TORONTO — If accepting free pens or lunches from industry represents a potential conflict of interest for physicians, what do you call it when a medical school dean is also the corporate director of a large, for-profit health care company?
“An academic medical leader serving on the board of directors of a health care corporation could entail huge conflicts of interest,” Dr. Roy M. Poses said at the annual meeting of the Society of General Internal Medicine.
“Directors of a for-profit corporation have legally enforceable fiduciary responsibilities to its stockholders for the corporation's direction and financial viability, including its profitability,” said Dr. Poses, president of the Foundation for Integrity and Responsibility in Medicine, a not-for-profit educational group.
In a cross-sectional study, Dr. Poses and his colleagues scrutinized the biographies of all board members of “pure” health care companies among the Standard & Poor's (S&P) 1500. Their data came from publicly available company proxy statements, annual reports, and Web sites.
In 2005, there were 164 U.S. health care companies in the S&P 1500, and 125 U.S. medical schools. The investigators identified 198 people who served on the companies' boards of directors and had faculty or leadership positions at a medical school. Of the 125 medical schools, 65 (52%) had at least one faculty member and/or academic leader who also served on a health care corporation's board of directors. Four schools had 10 or more such individuals, and 15 schools had 5 or more.
Of the 125 medical schools, 7 reported to university presidents who also were directors of health care corporations, 11 reported to vice presidents for health affairs who were corporate directors, and 5 were lead by deans who also were health care corporate directors. Also, 11 schools had academic medical center CEOs who were corporate directors, and 22 schools had at least one top leader who also was a director of a health care corporation.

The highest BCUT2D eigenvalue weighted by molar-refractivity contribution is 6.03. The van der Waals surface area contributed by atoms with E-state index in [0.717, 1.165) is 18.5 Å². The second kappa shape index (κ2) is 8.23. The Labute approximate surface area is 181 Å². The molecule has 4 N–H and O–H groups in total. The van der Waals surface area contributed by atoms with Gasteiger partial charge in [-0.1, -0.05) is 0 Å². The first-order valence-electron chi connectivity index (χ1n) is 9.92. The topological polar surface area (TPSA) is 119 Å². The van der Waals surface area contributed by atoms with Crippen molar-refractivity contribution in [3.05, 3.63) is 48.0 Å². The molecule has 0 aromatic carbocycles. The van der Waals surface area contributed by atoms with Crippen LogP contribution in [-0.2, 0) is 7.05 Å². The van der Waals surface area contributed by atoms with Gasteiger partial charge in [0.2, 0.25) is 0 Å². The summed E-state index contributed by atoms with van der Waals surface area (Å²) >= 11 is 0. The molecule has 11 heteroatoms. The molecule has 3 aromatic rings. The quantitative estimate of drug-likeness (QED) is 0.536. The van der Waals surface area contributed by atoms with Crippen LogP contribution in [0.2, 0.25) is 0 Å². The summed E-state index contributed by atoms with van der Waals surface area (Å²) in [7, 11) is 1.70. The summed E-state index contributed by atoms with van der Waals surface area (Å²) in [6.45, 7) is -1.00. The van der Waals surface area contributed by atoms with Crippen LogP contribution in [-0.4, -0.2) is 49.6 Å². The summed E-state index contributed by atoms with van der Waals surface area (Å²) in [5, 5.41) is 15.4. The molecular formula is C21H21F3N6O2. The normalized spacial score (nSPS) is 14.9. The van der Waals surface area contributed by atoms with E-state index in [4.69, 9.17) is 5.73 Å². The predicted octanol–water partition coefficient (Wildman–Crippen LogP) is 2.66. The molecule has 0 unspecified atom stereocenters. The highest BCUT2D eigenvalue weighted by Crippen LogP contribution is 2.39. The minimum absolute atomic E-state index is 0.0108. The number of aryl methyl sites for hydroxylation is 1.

“There are a lot of factors at play, including how aware you are of the potential conflict and how much transparency protects you from acting in a conflicted way if you are conflicted,” said Dr. Nicole Lurie, codirector for public health at the Center for Domestic and International Health Security, in an interview.
“Many physicians in practice don't perceive a conflict at all. The first thing is to open yourself up, look at yourself, and examine the issue. Then you have to think, if these relationships exist, are there things you can do to make them work, because I don't think as a matter of public policy that we're going to succeed in obliterating all these relationships,” Dr. Lurie said.
Amid efforts to prevent physicians from accepting small gifts, meals, and travel reimbursement from company sales representatives, the new study highlights a potentially much bigger problem.
“The bottom line is that a substantial portion of medical schools are led or influenced by people who are also obligated to have 'unyielding loyalty' to stockholders of for-profit health care corporations,” Dr. Poses said.
The study used readily accessible public data only and did not collect data on board members of smaller U.S. health care corporations, other U.S. corporations with major health care activities, corporations outside the United States, or privately held corporations. “So, our data really only give lower-bound estimates of the number of medical schools influenced or led by people who also have fiduciary duties to health care corporations that may conflict with their academic leadership obligations,” Dr. Poses said.